The following case studies represent a cross section of experiences of the victims of forced marriage.
Case Study A:
'A' is 25 years old. Three years ago he was forced to marry a girl from Pakistan.
"I was born in Glasgow and lived there all my life. I met a girl at university and I even took her to see my mum. They got on really well and I planned on marrying her after I graduated. I went on holiday to Pakistan before I graduated and one day my uncles and aunts sat me down and told me I should marry a girl from Pakistan. I told them I didn't want to get married but they kept telling me I should do it for the sake of my parents and told me how much they had sacrificed for us. My aunt told me how only a Pakistani girl would be able to treat my parents with respect and take care of them in their old age. They kept pressurising me, making me feel I was selfish and uncaring and that I would never be happy if I didn't listen to my elders. I was left with no choice and within four days I was engaged.
"When I got back I had to tell my girlfriend what happened and she was really upset and stopped talking to me. I tried to call off the engagement many times but I was told this would shame the family and have a negative impact on my sisters' marriages. One year later I got married in Pakistan and my wife joined me in the UK. I felt trapped and unable to express myself to my wife whom I shared nothing with.
"My wife is a really nice person, very loving and caring and the perfect daughter in law, but she is not the wife I wanted. We have nothing in common and don't do anything together. I couldn't leave her as this was not her fault but it means I have to share my life with someone I don't really want to be with."
Case Study B:
My name is Tara and I celebrated my 17th birthday last month. Life was okay for me until one day we had a visit from my granny.
When I had just turned 16 we had a visit from my granny. My family was happy to see her, especially my mum. After dinner my mum, dad and two of my uncles and my granddad all gathered in our lounge for a family chat. This is quite normal. At about 11 pm I came down to fetch some water and heard them talking about me but I just ignored it as they always talk about children - how good or bad their behaviour is, who is getting married and so on and so forth.
After a while I was asked to come down and join them which I did with some reluctance as I was watching 'Bride and Prejudice' and I was dreaming of my own Mr Darcy. Anyway I had no choice but to obey the orders.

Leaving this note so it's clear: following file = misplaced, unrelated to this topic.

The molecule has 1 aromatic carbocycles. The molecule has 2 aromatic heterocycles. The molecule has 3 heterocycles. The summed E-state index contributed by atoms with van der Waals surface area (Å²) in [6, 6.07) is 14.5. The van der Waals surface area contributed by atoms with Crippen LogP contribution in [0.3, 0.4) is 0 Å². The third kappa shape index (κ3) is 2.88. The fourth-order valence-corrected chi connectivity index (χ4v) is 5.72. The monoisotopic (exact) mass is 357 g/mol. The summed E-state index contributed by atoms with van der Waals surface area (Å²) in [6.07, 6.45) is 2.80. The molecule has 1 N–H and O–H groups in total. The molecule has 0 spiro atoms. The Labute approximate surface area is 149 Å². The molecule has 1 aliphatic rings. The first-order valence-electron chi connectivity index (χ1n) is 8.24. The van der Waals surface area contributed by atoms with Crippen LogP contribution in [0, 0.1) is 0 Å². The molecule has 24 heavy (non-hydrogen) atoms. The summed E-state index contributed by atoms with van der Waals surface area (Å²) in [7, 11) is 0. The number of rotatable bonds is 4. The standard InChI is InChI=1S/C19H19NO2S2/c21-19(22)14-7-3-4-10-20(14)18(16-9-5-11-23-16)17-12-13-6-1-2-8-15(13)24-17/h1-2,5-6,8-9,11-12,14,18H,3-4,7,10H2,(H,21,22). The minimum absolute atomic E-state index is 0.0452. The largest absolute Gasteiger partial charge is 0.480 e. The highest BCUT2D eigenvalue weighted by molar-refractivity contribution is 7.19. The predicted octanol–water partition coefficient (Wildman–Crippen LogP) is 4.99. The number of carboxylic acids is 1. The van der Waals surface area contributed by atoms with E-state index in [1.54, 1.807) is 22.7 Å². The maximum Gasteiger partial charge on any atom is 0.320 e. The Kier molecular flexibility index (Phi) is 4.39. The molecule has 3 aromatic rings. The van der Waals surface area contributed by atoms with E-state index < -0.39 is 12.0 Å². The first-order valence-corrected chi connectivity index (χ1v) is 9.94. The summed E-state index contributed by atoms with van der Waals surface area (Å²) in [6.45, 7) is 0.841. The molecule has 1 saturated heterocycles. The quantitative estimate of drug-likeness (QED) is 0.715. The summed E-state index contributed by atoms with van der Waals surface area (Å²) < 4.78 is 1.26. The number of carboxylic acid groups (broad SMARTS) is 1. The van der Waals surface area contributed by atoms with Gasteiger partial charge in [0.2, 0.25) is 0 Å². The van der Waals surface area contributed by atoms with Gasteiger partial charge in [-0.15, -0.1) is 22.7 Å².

I noticed everyone in the room seemed happy and smiling. My mum asked me to sit beside her. There was silence for a few seconds and then my mum said I have some happy news for you, your granny has brought a proposal for you from India. The boy's family have a business and are a very nice family, they actually take care of our land and house in India.
It took me a few seconds to understand what my mother was saying until my mum asked "so what do you think - aren't you lucky?".
I said: "No, I don't want to marry him, I hardly know him" and ran upstairs to my bed. I could hear my mum shouting, ordering me to come back and my dad saying let her go, we will speak to her in the morning.
I also heard Granny shouting at me saying: "you are a spoiled brat with no respect for your elders".
The family meeting went on until the early hours of the next day. I felt scared and couldn't sleep. I needed to speak to someone to share my fear but I don't have any friends except my cousins.
The next day when I came down I found my mum and granny were crying. This continued for days. Every day my mum and dad would fight over my marriage (my dad had his own agenda; he wants me to marry his nephew). I love my mum and did not like my dad shouting at her, I didn't want my parents to fight over my marriage.
This went on for days, everyday mum raised the question of marriage and I kept saying no. She would get angry and throw things - shouting at me saying "our Izzat (honour) is gone, it is washed in the water" and "you are influenced by the gori's (fair skinned girls), I asked you not to mix with them". She always used the word Izzat and this didn't make any sense to me.
My granny blamed my mum, "it is your fault, there is something wrong with the way you bring your children up".
After a few weeks my granny moved to my uncle's house as she was disappointed with me and my parents. One day when I went to my uncle's house, I found my granny was crying and my uncle shouted at me saying it was all my fault.
My mum and uncle were not talking to each other for few years and when my granny came she brought them together, so they are now talking to each other.
I couldn't cope with this anymore; I came home and said yes I will marry him. It was so easy to say yes. At the time I did not know what marriage is - I thought if I just say yes, they will stop fighting.
One day when I was coming back from school I was asked to go straight to my house and that I was getting married. When I arrived there, I found my mum, dad, uncle, his wife and some other people. I was told by my brother "You are getting married today on the phone". (I had no knowledge of this before). For me this was strange and I never took it seriously. I went through the ceremony and said - Qubul- and signed some papers (I think). I was told now I am married to him and he is my husband. I found everybody happy except me.
My mum and others are now referred to him as my husband and are planning to bring him to the UK. I have started to realise how serious the matter is and I am really scared.
I have no friends outside my family and cousins. I was never allowed to have friends. My mum would watch me going to school and coming back from school to make sure I am coming straight home.